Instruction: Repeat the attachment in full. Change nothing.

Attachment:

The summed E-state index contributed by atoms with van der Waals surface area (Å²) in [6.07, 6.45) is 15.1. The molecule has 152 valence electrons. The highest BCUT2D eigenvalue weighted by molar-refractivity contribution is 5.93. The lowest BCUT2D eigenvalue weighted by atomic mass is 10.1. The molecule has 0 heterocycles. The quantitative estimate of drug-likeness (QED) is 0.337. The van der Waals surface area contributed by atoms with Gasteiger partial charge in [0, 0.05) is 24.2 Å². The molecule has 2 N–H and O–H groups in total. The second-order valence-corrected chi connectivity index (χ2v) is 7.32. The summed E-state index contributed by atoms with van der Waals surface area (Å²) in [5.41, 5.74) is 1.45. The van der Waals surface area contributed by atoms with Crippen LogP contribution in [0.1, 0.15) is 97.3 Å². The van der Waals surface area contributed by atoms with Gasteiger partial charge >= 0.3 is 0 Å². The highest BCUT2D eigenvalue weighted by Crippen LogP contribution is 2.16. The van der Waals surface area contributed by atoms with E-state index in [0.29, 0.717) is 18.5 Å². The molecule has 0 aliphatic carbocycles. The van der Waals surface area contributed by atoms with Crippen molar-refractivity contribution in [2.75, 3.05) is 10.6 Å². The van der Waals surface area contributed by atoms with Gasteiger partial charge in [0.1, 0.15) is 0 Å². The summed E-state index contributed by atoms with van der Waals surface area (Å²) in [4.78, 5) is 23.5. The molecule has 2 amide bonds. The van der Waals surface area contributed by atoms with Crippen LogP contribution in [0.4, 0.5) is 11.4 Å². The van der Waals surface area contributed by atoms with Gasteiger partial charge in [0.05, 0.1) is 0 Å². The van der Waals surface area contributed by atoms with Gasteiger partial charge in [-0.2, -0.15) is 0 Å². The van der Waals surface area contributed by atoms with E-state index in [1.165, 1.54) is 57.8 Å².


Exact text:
The summed E-state index contributed by atoms with van der Waals surface area (Å²) in [6.07, 6.45) is 15.1. The molecule has 152 valence electrons. The highest BCUT2D eigenvalue weighted by molar-refractivity contribution is 5.93. The lowest BCUT2D eigenvalue weighted by atomic mass is 10.1. The molecule has 0 heterocycles. The quantitative estimate of drug-likeness (QED) is 0.337. The van der Waals surface area contributed by atoms with Gasteiger partial charge in [0, 0.05) is 24.2 Å². The molecule has 2 N–H and O–H groups in total. The second-order valence-corrected chi connectivity index (χ2v) is 7.32. The summed E-state index contributed by atoms with van der Waals surface area (Å²) in [5.41, 5.74) is 1.45. The van der Waals surface area contributed by atoms with Crippen LogP contribution in [0.1, 0.15) is 97.3 Å². The van der Waals surface area contributed by atoms with Gasteiger partial charge >= 0.3 is 0 Å². The highest BCUT2D eigenvalue weighted by Crippen LogP contribution is 2.16. The van der Waals surface area contributed by atoms with E-state index in [0.29, 0.717) is 18.5 Å². The molecule has 0 aliphatic carbocycles. The van der Waals surface area contributed by atoms with Crippen molar-refractivity contribution in [2.75, 3.05) is 10.6 Å². The van der Waals surface area contributed by atoms with Gasteiger partial charge in [0.1, 0.15) is 0 Å². The summed E-state index contributed by atoms with van der Waals surface area (Å²) in [4.78, 5) is 23.5. The molecule has 2 amide bonds. The van der Waals surface area contributed by atoms with Crippen LogP contribution in [0.4, 0.5) is 11.4 Å². The van der Waals surface area contributed by atoms with Gasteiger partial charge in [0.05, 0.1) is 0 Å². The van der Waals surface area contributed by atoms with Gasteiger partial charge in [-0.2, -0.15) is 0 Å². The van der Waals surface area contributed by atoms with E-state index in [1.165, 1.54) is 57.8 Å².